Gambling Disorder Screening Day: What You Should Know
Over the past couple of years, there has been a tremendous increase in the availability and easy access to gambling, especially sports betting, across the country. It would have been hard to miss the recent barrage of advertising around sports betting. Online and mobile phone access also increases the potential for individuals to develop problems with gambling.
While most people can enjoy gambling as entertainment, for some it can become a significant problem. An estimated .4% to 4% of adults in the U.S. will develop a gambling disorder in their lifetime.
While the types and platforms for gambling are evolving, gambling is broadly defined by the National Council on Problem Gambling as wagering of something of value on a random event with the intent of winning something else of value, where instances of strategy are discounted. Gambling requires three elements to be present: consideration (an amount wagered), risk (chance) and a prize.
Gambling disorder is a recognized mental health disorder that may involve:
- Need to gamble with increasing amounts to achieve the desired excitement.
- Repeated unsuccessful efforts to control, cut back on or stop gambling.
- Frequent thoughts about gambling (such as reliving past gambling or planning future gambling).
- After losing money gambling, often returning to get even ("chasing" one's losses).
Read more on gambling disorder diagnosis and treatment.
Since gambling has become more widely available, increased rates of calls to helplines have been reported in several states. For example, a news report from Illinois last month notes that “Three years into legalization, sports gambling problems are also on the rise….. The struggle seems to hit young men under 35 years old particularly hard.” The Problem Gambling Network of Ohio reported a significant spike in calls into their helpline in the year after sports betting was legalized. In late 2022, Ohio for Responsible Gambling launched an educational campaign, Pause Before You Play, focused on responsible gambling. An education campaign in Illinois, Are You Really Winning?, seeks to raise awareness about recovery options.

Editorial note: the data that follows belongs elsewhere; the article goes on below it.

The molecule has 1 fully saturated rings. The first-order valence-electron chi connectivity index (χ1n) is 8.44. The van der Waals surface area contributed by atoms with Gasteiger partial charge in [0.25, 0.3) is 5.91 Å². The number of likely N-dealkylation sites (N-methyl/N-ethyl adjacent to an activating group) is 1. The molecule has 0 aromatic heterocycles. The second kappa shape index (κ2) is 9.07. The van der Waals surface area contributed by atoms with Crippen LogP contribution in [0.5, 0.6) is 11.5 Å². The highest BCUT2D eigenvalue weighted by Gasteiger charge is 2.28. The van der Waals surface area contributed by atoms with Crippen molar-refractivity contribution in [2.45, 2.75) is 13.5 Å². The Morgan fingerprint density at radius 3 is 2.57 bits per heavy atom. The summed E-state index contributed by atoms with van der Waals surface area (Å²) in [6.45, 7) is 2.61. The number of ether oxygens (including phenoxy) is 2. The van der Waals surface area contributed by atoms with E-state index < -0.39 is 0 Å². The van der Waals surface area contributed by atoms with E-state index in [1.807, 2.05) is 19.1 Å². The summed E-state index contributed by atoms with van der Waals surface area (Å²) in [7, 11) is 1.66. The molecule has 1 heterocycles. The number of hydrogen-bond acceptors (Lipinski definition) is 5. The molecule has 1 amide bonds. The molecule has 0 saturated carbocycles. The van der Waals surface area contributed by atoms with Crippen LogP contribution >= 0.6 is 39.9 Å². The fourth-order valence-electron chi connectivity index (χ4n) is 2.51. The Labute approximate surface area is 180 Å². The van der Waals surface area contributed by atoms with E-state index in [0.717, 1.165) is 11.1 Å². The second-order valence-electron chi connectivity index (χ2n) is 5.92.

Because of the increased availability of gambling, especially online, some colleges are taking action. Even before the availability of sports gambling and mobile access, an estimated 75% of college students gambled each year, according to the National Council on Problem Gambling. Towson University recently undertook an effort to reach out to students with a message to “PAWS”: “Plan ahead, Always know your limits, Wait to play again/wager again, Stop while you’re ahead.”
Recent research published in The Lancet found problematic gambling among young adults is associated with an increased risk for suicide. The association remained even after accounting for impulsivity, loneliness, low well-being, and anxiousness. (2) The authors suggest that routine screening for gambling harms be included within primary health care and other relevant public services.
- National Council on Problem Gambling.
- Brief Biosocial Gambling Screen - Cambridge Health Alliance.
- Your First Step to Change – A free self-help toolkit of resources to help start the journey toward recovery from problem gambling behavior. Massachusetts Department of Health.
- Black, D.W., Shaw, M. (2019). The Epidemiology of Gambling Disorder. In: Heinz, A., Romanczuk-Seiferth, N., Potenza, M. (eds) Gambling Disorder. Springer, Cham.
- The Lancet Public Health. Changes in severity of problem gambling and subsequent suicide. attempts: a longitudinal survey of young adults in Great Britain, 2018–20
- National Council on Problem Gambling. College Gambling Facts and Statistics..